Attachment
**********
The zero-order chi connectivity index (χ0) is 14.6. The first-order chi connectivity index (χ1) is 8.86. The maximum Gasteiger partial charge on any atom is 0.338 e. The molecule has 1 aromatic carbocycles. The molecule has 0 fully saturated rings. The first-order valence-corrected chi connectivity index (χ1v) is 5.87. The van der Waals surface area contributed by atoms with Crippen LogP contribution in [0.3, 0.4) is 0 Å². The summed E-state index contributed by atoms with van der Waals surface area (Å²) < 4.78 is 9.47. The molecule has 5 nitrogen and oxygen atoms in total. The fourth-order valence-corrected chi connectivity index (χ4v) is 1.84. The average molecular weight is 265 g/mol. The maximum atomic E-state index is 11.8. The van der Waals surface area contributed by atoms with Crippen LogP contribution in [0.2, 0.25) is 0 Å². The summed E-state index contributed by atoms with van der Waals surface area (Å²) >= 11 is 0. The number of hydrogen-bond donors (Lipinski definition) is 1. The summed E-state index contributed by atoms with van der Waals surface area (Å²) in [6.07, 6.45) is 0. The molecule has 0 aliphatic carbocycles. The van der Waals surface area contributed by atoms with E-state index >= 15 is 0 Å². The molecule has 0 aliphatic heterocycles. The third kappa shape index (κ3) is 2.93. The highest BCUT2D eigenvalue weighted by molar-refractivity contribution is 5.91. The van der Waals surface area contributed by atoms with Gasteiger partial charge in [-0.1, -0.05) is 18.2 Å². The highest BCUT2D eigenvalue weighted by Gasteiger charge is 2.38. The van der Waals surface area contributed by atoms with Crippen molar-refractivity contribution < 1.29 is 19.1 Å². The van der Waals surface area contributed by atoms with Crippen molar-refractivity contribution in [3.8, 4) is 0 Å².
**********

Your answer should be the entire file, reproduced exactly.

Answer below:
The zero-order chi connectivity index (χ0) is 14.6. The first-order chi connectivity index (χ1) is 8.86. The maximum Gasteiger partial charge on any atom is 0.338 e. The molecule has 1 aromatic carbocycles. The molecule has 0 fully saturated rings. The first-order valence-corrected chi connectivity index (χ1v) is 5.87. The van der Waals surface area contributed by atoms with Crippen LogP contribution in [0.3, 0.4) is 0 Å². The summed E-state index contributed by atoms with van der Waals surface area (Å²) < 4.78 is 9.47. The molecule has 5 nitrogen and oxygen atoms in total. The fourth-order valence-corrected chi connectivity index (χ4v) is 1.84. The average molecular weight is 265 g/mol. The maximum atomic E-state index is 11.8. The van der Waals surface area contributed by atoms with Crippen LogP contribution in [0.2, 0.25) is 0 Å². The summed E-state index contributed by atoms with van der Waals surface area (Å²) >= 11 is 0. The number of hydrogen-bond donors (Lipinski definition) is 1. The summed E-state index contributed by atoms with van der Waals surface area (Å²) in [6.07, 6.45) is 0. The molecule has 0 aliphatic carbocycles. The van der Waals surface area contributed by atoms with E-state index >= 15 is 0 Å². The molecule has 0 aliphatic heterocycles. The third kappa shape index (κ3) is 2.93. The highest BCUT2D eigenvalue weighted by molar-refractivity contribution is 5.91. The van der Waals surface area contributed by atoms with Gasteiger partial charge in [-0.1, -0.05) is 18.2 Å². The highest BCUT2D eigenvalue weighted by Gasteiger charge is 2.38. The van der Waals surface area contributed by atoms with Crippen molar-refractivity contribution < 1.29 is 19.1 Å². The van der Waals surface area contributed by atoms with Crippen molar-refractivity contribution in [3.8, 4) is 0 Å².